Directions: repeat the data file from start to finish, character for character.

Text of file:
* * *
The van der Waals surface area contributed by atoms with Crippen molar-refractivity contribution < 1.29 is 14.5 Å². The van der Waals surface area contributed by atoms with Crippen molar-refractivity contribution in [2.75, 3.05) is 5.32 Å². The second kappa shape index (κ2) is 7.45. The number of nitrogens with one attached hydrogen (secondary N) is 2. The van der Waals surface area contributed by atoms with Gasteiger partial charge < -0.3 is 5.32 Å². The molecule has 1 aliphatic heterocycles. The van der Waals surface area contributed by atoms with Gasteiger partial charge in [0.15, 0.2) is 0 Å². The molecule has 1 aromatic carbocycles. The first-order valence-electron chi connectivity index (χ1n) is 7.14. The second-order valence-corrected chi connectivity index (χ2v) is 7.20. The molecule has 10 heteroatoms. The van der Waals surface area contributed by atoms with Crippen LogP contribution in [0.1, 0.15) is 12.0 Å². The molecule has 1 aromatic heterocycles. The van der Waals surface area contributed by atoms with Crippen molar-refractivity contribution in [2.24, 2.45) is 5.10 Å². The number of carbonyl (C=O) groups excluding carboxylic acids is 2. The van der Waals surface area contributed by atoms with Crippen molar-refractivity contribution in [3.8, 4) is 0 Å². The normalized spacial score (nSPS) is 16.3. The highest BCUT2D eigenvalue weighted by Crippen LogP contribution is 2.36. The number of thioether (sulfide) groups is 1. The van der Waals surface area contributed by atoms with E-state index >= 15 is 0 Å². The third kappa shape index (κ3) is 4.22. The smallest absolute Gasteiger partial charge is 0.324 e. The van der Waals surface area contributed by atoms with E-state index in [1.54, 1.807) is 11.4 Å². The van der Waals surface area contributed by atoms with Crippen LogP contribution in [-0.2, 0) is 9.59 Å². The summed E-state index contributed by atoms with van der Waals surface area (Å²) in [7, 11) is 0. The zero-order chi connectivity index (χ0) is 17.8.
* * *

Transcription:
The van der Waals surface area contributed by atoms with Crippen molar-refractivity contribution < 1.29 is 14.5 Å². The van der Waals surface area contributed by atoms with Crippen molar-refractivity contribution in [2.75, 3.05) is 5.32 Å². The second kappa shape index (κ2) is 7.45. The number of nitrogens with one attached hydrogen (secondary N) is 2. The van der Waals surface area contributed by atoms with Gasteiger partial charge < -0.3 is 5.32 Å². The molecule has 1 aliphatic heterocycles. The van der Waals surface area contributed by atoms with Gasteiger partial charge in [0.15, 0.2) is 0 Å². The molecule has 1 aromatic carbocycles. The first-order valence-electron chi connectivity index (χ1n) is 7.14. The second-order valence-corrected chi connectivity index (χ2v) is 7.20. The molecule has 10 heteroatoms. The van der Waals surface area contributed by atoms with Crippen LogP contribution in [0.1, 0.15) is 12.0 Å². The molecule has 1 aromatic heterocycles. The van der Waals surface area contributed by atoms with Crippen molar-refractivity contribution in [2.24, 2.45) is 5.10 Å². The number of carbonyl (C=O) groups excluding carboxylic acids is 2. The van der Waals surface area contributed by atoms with Crippen molar-refractivity contribution in [3.8, 4) is 0 Å². The normalized spacial score (nSPS) is 16.3. The highest BCUT2D eigenvalue weighted by Crippen LogP contribution is 2.36. The number of thioether (sulfide) groups is 1. The van der Waals surface area contributed by atoms with E-state index >= 15 is 0 Å². The third kappa shape index (κ3) is 4.22. The smallest absolute Gasteiger partial charge is 0.324 e. The van der Waals surface area contributed by atoms with E-state index in [1.54, 1.807) is 11.4 Å². The van der Waals surface area contributed by atoms with Crippen LogP contribution in [-0.2, 0) is 9.59 Å². The summed E-state index contributed by atoms with van der Waals surface area (Å²) in [7, 11) is 0. The zero-order chi connectivity index (χ0) is 17.8.